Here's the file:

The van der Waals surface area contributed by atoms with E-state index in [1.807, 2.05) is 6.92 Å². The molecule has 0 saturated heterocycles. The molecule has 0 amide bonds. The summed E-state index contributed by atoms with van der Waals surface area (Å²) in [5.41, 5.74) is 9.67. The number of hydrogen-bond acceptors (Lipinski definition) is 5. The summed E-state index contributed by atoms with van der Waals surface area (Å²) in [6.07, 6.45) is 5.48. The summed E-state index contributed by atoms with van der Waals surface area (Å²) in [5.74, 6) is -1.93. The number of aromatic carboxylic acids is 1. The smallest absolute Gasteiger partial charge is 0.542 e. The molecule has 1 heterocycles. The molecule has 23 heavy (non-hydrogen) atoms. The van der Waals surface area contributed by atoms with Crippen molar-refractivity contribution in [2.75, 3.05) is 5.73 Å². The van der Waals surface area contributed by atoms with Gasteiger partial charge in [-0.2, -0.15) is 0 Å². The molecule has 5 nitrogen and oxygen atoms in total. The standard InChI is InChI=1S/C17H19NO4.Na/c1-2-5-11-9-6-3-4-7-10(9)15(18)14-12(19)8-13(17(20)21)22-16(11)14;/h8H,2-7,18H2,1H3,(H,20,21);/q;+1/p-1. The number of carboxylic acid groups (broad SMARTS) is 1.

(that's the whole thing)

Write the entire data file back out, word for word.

The van der Waals surface area contributed by atoms with E-state index in [1.807, 2.05) is 6.92 Å². The molecule has 0 saturated heterocycles. The molecule has 0 amide bonds. The summed E-state index contributed by atoms with van der Waals surface area (Å²) in [5.41, 5.74) is 9.67. The number of hydrogen-bond acceptors (Lipinski definition) is 5. The summed E-state index contributed by atoms with van der Waals surface area (Å²) in [6.07, 6.45) is 5.48. The summed E-state index contributed by atoms with van der Waals surface area (Å²) in [5.74, 6) is -1.93. The number of aromatic carboxylic acids is 1. The smallest absolute Gasteiger partial charge is 0.542 e. The molecule has 1 heterocycles. The molecule has 23 heavy (non-hydrogen) atoms. The van der Waals surface area contributed by atoms with Crippen molar-refractivity contribution in [2.75, 3.05) is 5.73 Å². The van der Waals surface area contributed by atoms with Gasteiger partial charge in [-0.2, -0.15) is 0 Å². The molecule has 5 nitrogen and oxygen atoms in total. The standard InChI is InChI=1S/C17H19NO4.Na/c1-2-5-11-9-6-3-4-7-10(9)15(18)14-12(19)8-13(17(20)21)22-16(11)14;/h8H,2-7,18H2,1H3,(H,20,21);/q;+1/p-1. The number of carboxylic acid groups (broad SMARTS) is 1.